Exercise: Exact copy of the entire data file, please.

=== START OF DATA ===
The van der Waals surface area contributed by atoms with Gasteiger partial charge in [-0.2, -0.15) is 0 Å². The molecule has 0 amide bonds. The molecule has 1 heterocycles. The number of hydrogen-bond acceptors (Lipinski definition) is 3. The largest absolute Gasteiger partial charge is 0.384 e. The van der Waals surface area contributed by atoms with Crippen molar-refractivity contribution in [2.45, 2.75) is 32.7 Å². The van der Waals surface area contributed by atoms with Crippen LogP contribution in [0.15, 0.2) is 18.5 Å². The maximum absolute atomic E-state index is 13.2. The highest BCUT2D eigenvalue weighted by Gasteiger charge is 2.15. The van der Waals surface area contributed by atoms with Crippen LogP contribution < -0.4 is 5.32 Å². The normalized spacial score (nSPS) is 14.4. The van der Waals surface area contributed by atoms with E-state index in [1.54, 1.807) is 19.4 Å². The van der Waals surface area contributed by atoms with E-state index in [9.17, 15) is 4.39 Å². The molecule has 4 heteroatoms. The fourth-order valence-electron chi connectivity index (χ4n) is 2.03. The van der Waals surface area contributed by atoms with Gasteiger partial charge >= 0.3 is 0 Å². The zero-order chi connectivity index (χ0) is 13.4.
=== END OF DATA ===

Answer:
The van der Waals surface area contributed by atoms with Gasteiger partial charge in [-0.2, -0.15) is 0 Å². The molecule has 0 amide bonds. The molecule has 1 heterocycles. The number of hydrogen-bond acceptors (Lipinski definition) is 3. The largest absolute Gasteiger partial charge is 0.384 e. The van der Waals surface area contributed by atoms with Crippen molar-refractivity contribution in [2.45, 2.75) is 32.7 Å². The van der Waals surface area contributed by atoms with Crippen LogP contribution in [0.15, 0.2) is 18.5 Å². The maximum absolute atomic E-state index is 13.2. The highest BCUT2D eigenvalue weighted by Gasteiger charge is 2.15. The van der Waals surface area contributed by atoms with Crippen LogP contribution < -0.4 is 5.32 Å². The normalized spacial score (nSPS) is 14.4. The van der Waals surface area contributed by atoms with E-state index in [1.54, 1.807) is 19.4 Å². The van der Waals surface area contributed by atoms with E-state index in [9.17, 15) is 4.39 Å². The molecule has 4 heteroatoms. The fourth-order valence-electron chi connectivity index (χ4n) is 2.03. The van der Waals surface area contributed by atoms with Gasteiger partial charge >= 0.3 is 0 Å². The zero-order chi connectivity index (χ0) is 13.4.